Gilbert has a serious argument to make about why human beings are forever wrongly predicting what will make them happy. Because of logic-processing errors our brains tend to make, we don't want the things that would make us happy — and the things that we want (more money, say, or a bigger house or a fancier car) won't make us happy.
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One cannot divine nor forecast the conditions that will make happiness; one only stumbles upon them by chance, in a lucky hour, at the world's end somewhere, and holds fast to the days, as to fortune and fame.

Will Cather, "Le Lavandou," 1902
For Oli, under the apple tree
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Priests vow to remain celibate, physicians vow to do no harm, and letter carriers vow to swiftly complete their appointed rounds despite snow, sleet, and split infinitives.
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(Click to show. Warning: May contain spoilers.)
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Amazon.com Amazon.com Review (ISBN 0007183135, Paperback)

Do you know what makes you happy? Daniel Gilbert would bet that you think you do, but you are most likely wrong. In his witty and engaging new book, Harvard professor Gilbert reveals his take on how our minds work, and how the limitations of our imaginations may be getting in the way of our ability to know what happiness is. Sound quirky and interesting? It is! But just to be sure, we asked bestselling author (and master of the quirky and interesting) Malcolm Gladwell to read Stumbling on Happiness, and give us his take. Check out his review below. --Daphne Durham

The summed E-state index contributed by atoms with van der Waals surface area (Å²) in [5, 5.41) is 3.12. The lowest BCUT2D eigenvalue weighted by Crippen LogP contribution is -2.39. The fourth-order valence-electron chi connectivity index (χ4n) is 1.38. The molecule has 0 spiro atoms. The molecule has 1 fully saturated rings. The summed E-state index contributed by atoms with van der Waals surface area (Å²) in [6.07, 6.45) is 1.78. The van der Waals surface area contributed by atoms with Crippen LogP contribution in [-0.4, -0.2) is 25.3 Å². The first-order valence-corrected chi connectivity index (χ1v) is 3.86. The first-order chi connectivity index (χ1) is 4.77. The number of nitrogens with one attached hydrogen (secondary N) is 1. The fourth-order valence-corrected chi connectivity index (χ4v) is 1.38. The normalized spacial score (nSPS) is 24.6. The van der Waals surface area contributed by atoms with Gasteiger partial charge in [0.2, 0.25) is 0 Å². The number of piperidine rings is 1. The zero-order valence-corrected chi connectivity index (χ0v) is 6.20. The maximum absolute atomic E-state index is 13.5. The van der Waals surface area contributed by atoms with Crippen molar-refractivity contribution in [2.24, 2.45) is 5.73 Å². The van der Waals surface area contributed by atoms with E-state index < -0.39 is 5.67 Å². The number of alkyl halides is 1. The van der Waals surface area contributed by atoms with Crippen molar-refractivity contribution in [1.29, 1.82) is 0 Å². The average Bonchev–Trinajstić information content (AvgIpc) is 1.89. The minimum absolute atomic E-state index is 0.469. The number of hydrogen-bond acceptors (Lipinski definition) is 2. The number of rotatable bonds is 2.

Guest Reviewer: Malcolm Gladwell

Malcolm Gladwell is the author of bestselling books Blink and The Tipping Point, and is a staff writer for The New Yorker.

Several years ago, on a flight from New York to California, I had the good fortune to sit next to a psychologist named Dan Gilbert. He had a shiny bald head, an irrepressible good humor, and we talked (or, more accurately, he talked) from at least the Hudson to the Rockies--and I was completely charmed. He had the wonderful quality many academics have--which is that he was interested in the kinds of questions that all of us care about but never have the time or opportunity to explore. He had also had a quality that is rare among academics. He had the ability to translate his work for people who were outside his world.

Now Gilbert has written a book about his psychological research. It is called Stumbling on Happiness, and reading it reminded me of that plane ride long ago. It is a delight to read. Gilbert is charming and funny and has a rare gift for making very complicated ideas come alive.